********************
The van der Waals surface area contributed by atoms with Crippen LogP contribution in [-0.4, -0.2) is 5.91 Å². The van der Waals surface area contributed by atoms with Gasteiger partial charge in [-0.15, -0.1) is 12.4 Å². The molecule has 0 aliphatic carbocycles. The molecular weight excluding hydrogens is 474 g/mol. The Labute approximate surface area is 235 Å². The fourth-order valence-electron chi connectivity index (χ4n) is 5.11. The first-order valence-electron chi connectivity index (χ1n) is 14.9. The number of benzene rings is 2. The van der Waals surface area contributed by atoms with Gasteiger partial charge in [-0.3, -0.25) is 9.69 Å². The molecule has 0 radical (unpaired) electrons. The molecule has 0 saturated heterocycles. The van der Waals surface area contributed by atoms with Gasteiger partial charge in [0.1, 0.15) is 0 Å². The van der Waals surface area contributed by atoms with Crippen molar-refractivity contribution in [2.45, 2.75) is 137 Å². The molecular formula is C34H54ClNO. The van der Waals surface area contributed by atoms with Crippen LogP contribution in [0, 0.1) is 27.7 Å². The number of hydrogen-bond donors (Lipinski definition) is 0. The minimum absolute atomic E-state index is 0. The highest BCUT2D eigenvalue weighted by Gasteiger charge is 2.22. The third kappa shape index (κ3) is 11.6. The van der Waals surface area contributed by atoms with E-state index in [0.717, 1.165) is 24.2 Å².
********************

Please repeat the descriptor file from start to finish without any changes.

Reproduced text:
The van der Waals surface area contributed by atoms with Crippen LogP contribution in [-0.4, -0.2) is 5.91 Å². The van der Waals surface area contributed by atoms with Gasteiger partial charge in [-0.15, -0.1) is 12.4 Å². The molecule has 0 aliphatic carbocycles. The molecular weight excluding hydrogens is 474 g/mol. The Labute approximate surface area is 235 Å². The fourth-order valence-electron chi connectivity index (χ4n) is 5.11. The first-order valence-electron chi connectivity index (χ1n) is 14.9. The number of benzene rings is 2. The van der Waals surface area contributed by atoms with Gasteiger partial charge in [-0.3, -0.25) is 9.69 Å². The molecule has 0 radical (unpaired) electrons. The molecule has 0 saturated heterocycles. The van der Waals surface area contributed by atoms with Gasteiger partial charge in [0.1, 0.15) is 0 Å². The van der Waals surface area contributed by atoms with Crippen molar-refractivity contribution in [2.45, 2.75) is 137 Å². The molecular formula is C34H54ClNO. The van der Waals surface area contributed by atoms with Crippen LogP contribution in [0, 0.1) is 27.7 Å². The number of hydrogen-bond donors (Lipinski definition) is 0. The minimum absolute atomic E-state index is 0. The highest BCUT2D eigenvalue weighted by Gasteiger charge is 2.22. The third kappa shape index (κ3) is 11.6. The van der Waals surface area contributed by atoms with E-state index in [0.717, 1.165) is 24.2 Å².